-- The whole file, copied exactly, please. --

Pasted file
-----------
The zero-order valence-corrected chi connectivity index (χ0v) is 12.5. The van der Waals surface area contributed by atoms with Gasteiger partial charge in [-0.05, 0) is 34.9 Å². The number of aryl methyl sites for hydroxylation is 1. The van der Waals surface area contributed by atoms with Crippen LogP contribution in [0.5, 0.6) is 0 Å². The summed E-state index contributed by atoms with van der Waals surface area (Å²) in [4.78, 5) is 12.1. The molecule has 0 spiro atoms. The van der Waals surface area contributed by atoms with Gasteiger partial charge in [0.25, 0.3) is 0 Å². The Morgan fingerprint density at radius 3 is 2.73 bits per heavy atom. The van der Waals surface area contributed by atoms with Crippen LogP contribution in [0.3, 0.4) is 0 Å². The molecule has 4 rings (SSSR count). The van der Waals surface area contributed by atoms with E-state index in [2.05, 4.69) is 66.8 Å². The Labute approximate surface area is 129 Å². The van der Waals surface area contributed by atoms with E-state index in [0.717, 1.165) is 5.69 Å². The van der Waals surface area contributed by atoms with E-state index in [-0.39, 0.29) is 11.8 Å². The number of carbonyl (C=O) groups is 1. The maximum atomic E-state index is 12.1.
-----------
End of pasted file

The zero-order valence-corrected chi connectivity index (χ0v) is 12.5. The van der Waals surface area contributed by atoms with Gasteiger partial charge in [-0.05, 0) is 34.9 Å². The number of aryl methyl sites for hydroxylation is 1. The van der Waals surface area contributed by atoms with Crippen LogP contribution in [0.5, 0.6) is 0 Å². The summed E-state index contributed by atoms with van der Waals surface area (Å²) in [4.78, 5) is 12.1. The molecule has 0 spiro atoms. The van der Waals surface area contributed by atoms with Gasteiger partial charge in [0.25, 0.3) is 0 Å². The Morgan fingerprint density at radius 3 is 2.73 bits per heavy atom. The van der Waals surface area contributed by atoms with Crippen LogP contribution in [0.3, 0.4) is 0 Å². The molecule has 4 rings (SSSR count). The van der Waals surface area contributed by atoms with E-state index in [2.05, 4.69) is 66.8 Å². The Labute approximate surface area is 129 Å². The van der Waals surface area contributed by atoms with E-state index in [0.717, 1.165) is 5.69 Å². The van der Waals surface area contributed by atoms with E-state index in [-0.39, 0.29) is 11.8 Å². The number of carbonyl (C=O) groups is 1. The maximum atomic E-state index is 12.1.